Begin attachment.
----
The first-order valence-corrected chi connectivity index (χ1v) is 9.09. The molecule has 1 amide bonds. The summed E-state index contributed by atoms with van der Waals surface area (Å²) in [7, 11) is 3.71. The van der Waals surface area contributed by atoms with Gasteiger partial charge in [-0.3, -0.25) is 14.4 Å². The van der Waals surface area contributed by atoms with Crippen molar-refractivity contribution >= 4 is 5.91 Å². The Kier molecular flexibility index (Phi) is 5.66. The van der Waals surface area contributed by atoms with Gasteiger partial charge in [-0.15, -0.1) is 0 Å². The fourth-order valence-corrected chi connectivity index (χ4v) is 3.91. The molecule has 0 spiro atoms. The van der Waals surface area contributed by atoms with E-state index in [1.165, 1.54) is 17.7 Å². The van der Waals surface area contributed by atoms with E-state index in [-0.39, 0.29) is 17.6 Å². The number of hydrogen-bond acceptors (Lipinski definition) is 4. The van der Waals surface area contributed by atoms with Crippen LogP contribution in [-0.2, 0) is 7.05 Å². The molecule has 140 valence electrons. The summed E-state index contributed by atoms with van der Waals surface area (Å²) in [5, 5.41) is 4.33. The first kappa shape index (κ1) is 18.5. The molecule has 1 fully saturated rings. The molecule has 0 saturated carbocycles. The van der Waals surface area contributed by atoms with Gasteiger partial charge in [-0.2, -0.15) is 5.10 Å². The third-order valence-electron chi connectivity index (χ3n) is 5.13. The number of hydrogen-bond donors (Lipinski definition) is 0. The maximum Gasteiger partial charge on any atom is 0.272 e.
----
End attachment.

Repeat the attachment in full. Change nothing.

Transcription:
The first-order valence-corrected chi connectivity index (χ1v) is 9.09. The molecule has 1 amide bonds. The summed E-state index contributed by atoms with van der Waals surface area (Å²) in [7, 11) is 3.71. The van der Waals surface area contributed by atoms with Gasteiger partial charge in [-0.3, -0.25) is 14.4 Å². The van der Waals surface area contributed by atoms with Crippen molar-refractivity contribution >= 4 is 5.91 Å². The Kier molecular flexibility index (Phi) is 5.66. The van der Waals surface area contributed by atoms with Gasteiger partial charge in [-0.15, -0.1) is 0 Å². The fourth-order valence-corrected chi connectivity index (χ4v) is 3.91. The molecule has 0 spiro atoms. The van der Waals surface area contributed by atoms with E-state index in [1.165, 1.54) is 17.7 Å². The van der Waals surface area contributed by atoms with E-state index in [-0.39, 0.29) is 17.6 Å². The number of hydrogen-bond acceptors (Lipinski definition) is 4. The van der Waals surface area contributed by atoms with Crippen LogP contribution in [-0.2, 0) is 7.05 Å². The molecule has 140 valence electrons. The summed E-state index contributed by atoms with van der Waals surface area (Å²) in [5, 5.41) is 4.33. The first kappa shape index (κ1) is 18.5. The molecule has 1 fully saturated rings. The molecule has 0 saturated carbocycles. The van der Waals surface area contributed by atoms with Gasteiger partial charge in [-0.2, -0.15) is 5.10 Å². The third-order valence-electron chi connectivity index (χ3n) is 5.13. The number of hydrogen-bond donors (Lipinski definition) is 0. The maximum Gasteiger partial charge on any atom is 0.272 e.